In 1919, a young Army officer named Dwight Eisenhower, along with a "Mad Max"-style military convoy, set out on a cross-country road trip to examine the nascent state of America's roads. Penn State Altoona's Professor Brian C. Black explains how this trip influenced Eisenhower's decisions decades later, both as general and president, and laid the groundwork for the rise of petroleum-based engines and the interstate highway system.
How can artificial intelligence improve food security, medicine, and infrastructure in Arctic communities? What are some logistical, ethical, and governance challenges? Western Michigan's Professor Fritz Allhoff details the future of technology in this extreme environment, which is being made more accessible because of climate change. Plus he shares his thoughts on some open philosophical questions surrounding AI.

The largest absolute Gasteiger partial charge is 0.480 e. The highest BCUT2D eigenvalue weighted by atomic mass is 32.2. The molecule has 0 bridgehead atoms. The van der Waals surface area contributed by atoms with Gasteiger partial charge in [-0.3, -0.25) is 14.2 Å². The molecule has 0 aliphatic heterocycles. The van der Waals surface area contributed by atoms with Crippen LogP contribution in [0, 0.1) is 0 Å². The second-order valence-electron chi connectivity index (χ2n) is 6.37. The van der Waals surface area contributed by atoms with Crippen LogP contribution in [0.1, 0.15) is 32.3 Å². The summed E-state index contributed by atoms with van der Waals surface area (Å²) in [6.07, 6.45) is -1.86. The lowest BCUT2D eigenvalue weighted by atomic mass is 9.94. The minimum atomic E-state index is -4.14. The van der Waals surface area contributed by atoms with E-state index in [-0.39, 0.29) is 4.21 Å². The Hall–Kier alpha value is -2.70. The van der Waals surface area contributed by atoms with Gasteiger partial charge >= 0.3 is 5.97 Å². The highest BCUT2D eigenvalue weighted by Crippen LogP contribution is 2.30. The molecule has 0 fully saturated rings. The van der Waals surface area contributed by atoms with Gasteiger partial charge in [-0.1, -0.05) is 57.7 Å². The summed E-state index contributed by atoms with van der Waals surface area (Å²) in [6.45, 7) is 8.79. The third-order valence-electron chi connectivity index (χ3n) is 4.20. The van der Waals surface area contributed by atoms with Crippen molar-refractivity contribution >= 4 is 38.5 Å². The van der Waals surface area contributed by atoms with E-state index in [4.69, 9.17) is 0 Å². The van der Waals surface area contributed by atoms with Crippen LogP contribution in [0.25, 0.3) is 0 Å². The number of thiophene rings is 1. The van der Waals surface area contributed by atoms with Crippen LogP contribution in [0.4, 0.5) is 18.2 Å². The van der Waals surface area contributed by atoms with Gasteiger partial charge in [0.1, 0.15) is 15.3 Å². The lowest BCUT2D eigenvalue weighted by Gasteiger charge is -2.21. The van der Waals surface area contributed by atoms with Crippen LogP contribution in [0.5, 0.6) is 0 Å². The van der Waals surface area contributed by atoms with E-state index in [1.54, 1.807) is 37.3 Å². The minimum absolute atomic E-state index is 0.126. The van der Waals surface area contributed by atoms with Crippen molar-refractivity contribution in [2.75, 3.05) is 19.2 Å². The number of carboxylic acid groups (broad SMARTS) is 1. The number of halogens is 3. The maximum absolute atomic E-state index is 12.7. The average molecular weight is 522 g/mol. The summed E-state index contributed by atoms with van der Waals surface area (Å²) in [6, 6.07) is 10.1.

Over the course of a generation, algorithms have gone from mathematical abstractions to powerful mediators of daily life. They have made our lives more efficient, yet are increasingly encroaching on our basic rights. UPenn's Professor Michael Kearns shares some ideas on how to better embed human principles into machine code without halting the advance of data-driven scientific exploration.
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